Transport plays an essential role for island and coastal communities, and is one of the vectors through which decarbonization can happen. This makes the sector an especially interesting one for innovators and decision makers seeking to improve a key aspect of their communities. Ferries in particular have an intertwined history with islands, and as nations shift away from fossil fuels towards renewable resources, they have come under the microscope. Ferry service providers navigating pathways towards clean energy-powered transport have a wide range of considerations to take into account, including policy, finances, technology, and social dynamics.
Seeking to highlight the developments within the transportation industry, specifically ferries, the Island Institute, a nonprofit community development organization in Rockland, Maine, assembled an international panel of experts to share their insights during the Virtual Island Summit 2022. Speaking on the panel were Hank Berg, the General Manager of Casco Bay Island Transit District, Halfdan Abrahamsen, Project Manager at Ærø, David Hibbert, Technical Superintendent Development & Infrastructure within the Government of Orkney, Jon Diller, Director of Sales and Marketing at Spear Power Systems, and Naomi Bremner from the Orkney Islands Council.
The session, moderated by the Island Institute’s Community Development Officer, Lisa Millette, highlighted the latest technological advancements being developed within the sector, what the future holds for ferry transportation, and the challenges islands face. One of the biggest red flags identified by speakers were the costs associated with ferry operations, but also the potential cost of transitioning.
Identifying Opportunities & Challenges
“The ferries that operate our services are in excess of 30 years old and have been approaching the end of their operational life for quite some time, but the challenge is that the replacement of those ferries is a massive undertaking,” explains Naomi Bremner, prior to David Hibbert expanding, “We use about € 3 million in fuel a year just to keep our ferry service – we have 22,000 people and serve 13 of the islands .” The combination of aging infrastructure and expensive upkeep led the Orkney government to seek out new opportunities that would better suit its needs and wants. Hydrogen immediately became of interest.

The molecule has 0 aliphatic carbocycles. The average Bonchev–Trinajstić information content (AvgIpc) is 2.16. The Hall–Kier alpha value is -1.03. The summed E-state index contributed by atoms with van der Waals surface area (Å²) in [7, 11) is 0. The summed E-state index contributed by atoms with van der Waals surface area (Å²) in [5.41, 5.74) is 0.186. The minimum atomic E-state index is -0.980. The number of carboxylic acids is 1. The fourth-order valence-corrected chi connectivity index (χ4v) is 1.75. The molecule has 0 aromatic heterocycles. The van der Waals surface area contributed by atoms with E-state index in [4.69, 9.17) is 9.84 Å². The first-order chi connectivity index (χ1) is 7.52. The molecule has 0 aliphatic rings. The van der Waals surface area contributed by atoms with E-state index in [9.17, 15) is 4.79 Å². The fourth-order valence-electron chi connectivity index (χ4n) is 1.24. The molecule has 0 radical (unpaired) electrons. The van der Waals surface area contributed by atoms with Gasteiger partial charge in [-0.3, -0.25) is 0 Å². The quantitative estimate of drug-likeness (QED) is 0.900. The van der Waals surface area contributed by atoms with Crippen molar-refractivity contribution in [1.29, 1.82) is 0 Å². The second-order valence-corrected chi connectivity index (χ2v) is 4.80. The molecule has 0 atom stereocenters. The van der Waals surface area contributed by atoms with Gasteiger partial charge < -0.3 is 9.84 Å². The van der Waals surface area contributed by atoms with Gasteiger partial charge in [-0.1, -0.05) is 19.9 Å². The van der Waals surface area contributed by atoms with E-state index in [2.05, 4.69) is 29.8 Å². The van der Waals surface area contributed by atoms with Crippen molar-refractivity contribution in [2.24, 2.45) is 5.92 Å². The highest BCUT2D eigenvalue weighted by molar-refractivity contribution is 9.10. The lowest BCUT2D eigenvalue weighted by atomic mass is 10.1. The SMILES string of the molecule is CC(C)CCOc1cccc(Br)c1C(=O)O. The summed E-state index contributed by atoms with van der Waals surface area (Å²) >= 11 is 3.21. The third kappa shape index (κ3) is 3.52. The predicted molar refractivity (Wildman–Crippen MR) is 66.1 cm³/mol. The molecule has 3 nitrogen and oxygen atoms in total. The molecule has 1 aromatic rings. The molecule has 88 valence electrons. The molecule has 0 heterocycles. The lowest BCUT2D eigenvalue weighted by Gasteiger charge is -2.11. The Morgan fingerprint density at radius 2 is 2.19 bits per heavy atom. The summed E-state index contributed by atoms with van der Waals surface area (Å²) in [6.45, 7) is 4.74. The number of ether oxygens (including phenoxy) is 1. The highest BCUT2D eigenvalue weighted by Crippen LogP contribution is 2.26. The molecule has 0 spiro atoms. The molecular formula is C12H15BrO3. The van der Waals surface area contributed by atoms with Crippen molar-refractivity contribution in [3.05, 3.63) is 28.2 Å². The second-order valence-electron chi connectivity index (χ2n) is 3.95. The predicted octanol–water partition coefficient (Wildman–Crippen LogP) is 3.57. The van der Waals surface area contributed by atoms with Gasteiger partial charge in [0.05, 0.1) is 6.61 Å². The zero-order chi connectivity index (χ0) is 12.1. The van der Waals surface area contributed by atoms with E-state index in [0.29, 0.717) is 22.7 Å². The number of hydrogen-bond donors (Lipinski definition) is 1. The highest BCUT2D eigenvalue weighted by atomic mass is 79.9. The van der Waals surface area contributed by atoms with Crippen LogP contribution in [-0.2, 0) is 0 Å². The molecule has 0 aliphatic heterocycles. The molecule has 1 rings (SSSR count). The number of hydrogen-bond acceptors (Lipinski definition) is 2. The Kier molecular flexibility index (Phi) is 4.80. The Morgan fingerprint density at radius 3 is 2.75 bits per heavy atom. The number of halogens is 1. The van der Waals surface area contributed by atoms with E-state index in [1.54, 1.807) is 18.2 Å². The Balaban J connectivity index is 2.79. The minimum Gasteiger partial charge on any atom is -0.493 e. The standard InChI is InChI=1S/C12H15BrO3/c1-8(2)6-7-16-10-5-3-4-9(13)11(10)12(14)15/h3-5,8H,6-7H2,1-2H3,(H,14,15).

An overproduction of wind power meant that the islands’ energy network sometimes provided a surplus. Rather than going to waste, this excess energy was used to create green hydrogen that could be stored for future energy use, and the opportunity arose to use it as a potential ferry fuel. Orkney has since committed to a future hydrogen ferry fleet, and is currently working out new regulations and frameworks with transportation boards, something Hibbert notes has taken time, but not dampened their resolve.
Pioneering New Technologies
Outside of hydrogen, electric-powered ferries using lithium-ion batteries have also garnered support. “Batteries just have a certain ability to really perform in a way that a ferry needs to maintain the frequency,” notes Halfdan Abrahamsen. Lithium batteries, already present in electric vehicles, can be scaled up for larger transport methods as well as grid-scale energy storage for renewables. Efficient, powerful, and versatile, John Diller pointed out that hybrid ferries operating with lithium batteries have already pierced into the market in Norway and the United States, and that new developments in lithium technology could enable the shift to entirely battery-powered ferries. A reduction in the amount of CO2 combined with the reliability of back-up diesel power make hybrid vessels a viable option to help transition fleets over time.
Diller also mentions that decommissioned lithium batteries can still be used following the end of their service, “Those batteries still would have utility enacting a stationary – energy storage for example, for a wind farm or solar farm.” This extends their life cycle, and provides opportunities for further resilience building opportunities for island and coastal communities, a point echoed by Hank Berg and Halfdan Abrahamsen, who noted that they had plans in place to shift their ferry batteries to on-site power storage after ten years of service, opening up new avenues for cost savings, energy stability and revenue generation.
A Ferry Tale in the Making
Emerging from this panel was the understanding that ferry technology is much farther along than many may have realized, and the benefits of a modernized low-carbon ferry line are multi-faceted. From maintaining transport connections with less reliance on expensive imported fuels, to providing opportunities for second life for key components capable of fulfilling critical needs in other sectors, ferry technology has the potential to revolutionize how island communities interact with transport – and how their transportation system interacts with them.
A replay of the panel is available here: